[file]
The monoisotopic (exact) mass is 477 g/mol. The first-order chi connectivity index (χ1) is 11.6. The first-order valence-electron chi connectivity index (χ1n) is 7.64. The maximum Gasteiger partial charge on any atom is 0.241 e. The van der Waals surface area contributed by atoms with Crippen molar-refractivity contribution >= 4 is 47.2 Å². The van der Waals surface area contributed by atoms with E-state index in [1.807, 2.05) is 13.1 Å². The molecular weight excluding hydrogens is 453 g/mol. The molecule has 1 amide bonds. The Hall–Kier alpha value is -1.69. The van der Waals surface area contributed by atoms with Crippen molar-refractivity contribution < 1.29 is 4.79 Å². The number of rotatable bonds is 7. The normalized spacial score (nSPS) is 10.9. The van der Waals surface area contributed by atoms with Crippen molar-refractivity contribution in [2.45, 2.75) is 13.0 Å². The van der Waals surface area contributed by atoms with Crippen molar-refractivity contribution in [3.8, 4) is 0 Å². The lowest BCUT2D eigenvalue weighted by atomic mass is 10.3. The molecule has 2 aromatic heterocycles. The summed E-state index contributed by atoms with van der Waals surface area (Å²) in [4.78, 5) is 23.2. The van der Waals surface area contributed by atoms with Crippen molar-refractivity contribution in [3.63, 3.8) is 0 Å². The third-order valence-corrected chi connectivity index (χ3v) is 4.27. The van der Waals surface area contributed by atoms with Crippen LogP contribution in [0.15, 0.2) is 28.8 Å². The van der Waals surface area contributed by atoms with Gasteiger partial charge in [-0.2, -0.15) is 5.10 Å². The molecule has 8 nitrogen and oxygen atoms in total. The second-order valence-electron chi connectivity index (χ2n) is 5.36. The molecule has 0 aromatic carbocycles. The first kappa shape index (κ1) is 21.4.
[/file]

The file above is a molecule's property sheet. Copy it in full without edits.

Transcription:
The monoisotopic (exact) mass is 477 g/mol. The first-order chi connectivity index (χ1) is 11.6. The first-order valence-electron chi connectivity index (χ1n) is 7.64. The maximum Gasteiger partial charge on any atom is 0.241 e. The van der Waals surface area contributed by atoms with Crippen molar-refractivity contribution >= 4 is 47.2 Å². The van der Waals surface area contributed by atoms with E-state index in [1.807, 2.05) is 13.1 Å². The molecular weight excluding hydrogens is 453 g/mol. The molecule has 1 amide bonds. The Hall–Kier alpha value is -1.69. The van der Waals surface area contributed by atoms with Crippen molar-refractivity contribution < 1.29 is 4.79 Å². The number of rotatable bonds is 7. The normalized spacial score (nSPS) is 10.9. The van der Waals surface area contributed by atoms with Crippen molar-refractivity contribution in [2.45, 2.75) is 13.0 Å². The van der Waals surface area contributed by atoms with Crippen molar-refractivity contribution in [3.8, 4) is 0 Å². The lowest BCUT2D eigenvalue weighted by atomic mass is 10.3. The molecule has 2 aromatic heterocycles. The summed E-state index contributed by atoms with van der Waals surface area (Å²) in [4.78, 5) is 23.2. The van der Waals surface area contributed by atoms with Crippen molar-refractivity contribution in [3.63, 3.8) is 0 Å². The third-order valence-corrected chi connectivity index (χ3v) is 4.27. The van der Waals surface area contributed by atoms with Crippen LogP contribution in [0.15, 0.2) is 28.8 Å². The van der Waals surface area contributed by atoms with Gasteiger partial charge in [-0.2, -0.15) is 5.10 Å². The molecule has 8 nitrogen and oxygen atoms in total. The second-order valence-electron chi connectivity index (χ2n) is 5.36. The molecule has 0 aromatic carbocycles. The first kappa shape index (κ1) is 21.4.